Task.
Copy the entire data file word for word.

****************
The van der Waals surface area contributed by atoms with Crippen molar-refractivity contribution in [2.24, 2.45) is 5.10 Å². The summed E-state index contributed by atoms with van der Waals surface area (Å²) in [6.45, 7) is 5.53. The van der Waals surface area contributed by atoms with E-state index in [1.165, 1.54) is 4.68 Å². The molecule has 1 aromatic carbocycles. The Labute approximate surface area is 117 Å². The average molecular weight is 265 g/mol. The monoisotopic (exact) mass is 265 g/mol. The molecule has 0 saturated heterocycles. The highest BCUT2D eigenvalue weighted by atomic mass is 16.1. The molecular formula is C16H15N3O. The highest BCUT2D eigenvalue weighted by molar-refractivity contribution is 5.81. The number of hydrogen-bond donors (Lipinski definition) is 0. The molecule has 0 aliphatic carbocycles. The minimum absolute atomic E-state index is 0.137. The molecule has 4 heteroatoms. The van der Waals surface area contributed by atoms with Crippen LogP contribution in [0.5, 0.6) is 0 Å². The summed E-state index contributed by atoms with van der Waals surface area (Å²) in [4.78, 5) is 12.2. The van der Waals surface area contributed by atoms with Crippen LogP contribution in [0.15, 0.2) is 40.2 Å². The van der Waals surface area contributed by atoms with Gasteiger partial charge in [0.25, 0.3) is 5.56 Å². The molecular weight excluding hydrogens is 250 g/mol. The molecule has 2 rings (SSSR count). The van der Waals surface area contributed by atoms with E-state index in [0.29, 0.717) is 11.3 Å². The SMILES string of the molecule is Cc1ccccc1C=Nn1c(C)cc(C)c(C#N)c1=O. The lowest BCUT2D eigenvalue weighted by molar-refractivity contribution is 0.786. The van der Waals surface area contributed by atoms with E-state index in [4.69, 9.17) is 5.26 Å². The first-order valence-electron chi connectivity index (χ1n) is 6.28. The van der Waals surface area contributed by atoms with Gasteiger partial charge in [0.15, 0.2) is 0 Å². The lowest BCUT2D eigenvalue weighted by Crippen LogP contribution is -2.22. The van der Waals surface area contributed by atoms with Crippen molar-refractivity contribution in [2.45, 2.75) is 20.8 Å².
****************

The van der Waals surface area contributed by atoms with Crippen molar-refractivity contribution in [2.24, 2.45) is 5.10 Å². The summed E-state index contributed by atoms with van der Waals surface area (Å²) in [6.45, 7) is 5.53. The van der Waals surface area contributed by atoms with E-state index in [1.165, 1.54) is 4.68 Å². The molecule has 1 aromatic carbocycles. The Labute approximate surface area is 117 Å². The average molecular weight is 265 g/mol. The monoisotopic (exact) mass is 265 g/mol. The molecule has 0 saturated heterocycles. The highest BCUT2D eigenvalue weighted by atomic mass is 16.1. The molecular formula is C16H15N3O. The highest BCUT2D eigenvalue weighted by molar-refractivity contribution is 5.81. The number of hydrogen-bond donors (Lipinski definition) is 0. The molecule has 0 aliphatic carbocycles. The minimum absolute atomic E-state index is 0.137. The molecule has 4 heteroatoms. The van der Waals surface area contributed by atoms with Crippen LogP contribution in [0.5, 0.6) is 0 Å². The summed E-state index contributed by atoms with van der Waals surface area (Å²) in [4.78, 5) is 12.2. The van der Waals surface area contributed by atoms with Crippen LogP contribution in [0.15, 0.2) is 40.2 Å². The van der Waals surface area contributed by atoms with Gasteiger partial charge in [0.25, 0.3) is 5.56 Å². The molecular weight excluding hydrogens is 250 g/mol. The molecule has 2 rings (SSSR count). The van der Waals surface area contributed by atoms with E-state index in [0.29, 0.717) is 11.3 Å². The SMILES string of the molecule is Cc1ccccc1C=Nn1c(C)cc(C)c(C#N)c1=O. The lowest BCUT2D eigenvalue weighted by molar-refractivity contribution is 0.786. The van der Waals surface area contributed by atoms with E-state index in [4.69, 9.17) is 5.26 Å². The first-order valence-electron chi connectivity index (χ1n) is 6.28. The van der Waals surface area contributed by atoms with Gasteiger partial charge in [0.15, 0.2) is 0 Å². The lowest BCUT2D eigenvalue weighted by Crippen LogP contribution is -2.22. The van der Waals surface area contributed by atoms with Crippen molar-refractivity contribution in [2.45, 2.75) is 20.8 Å².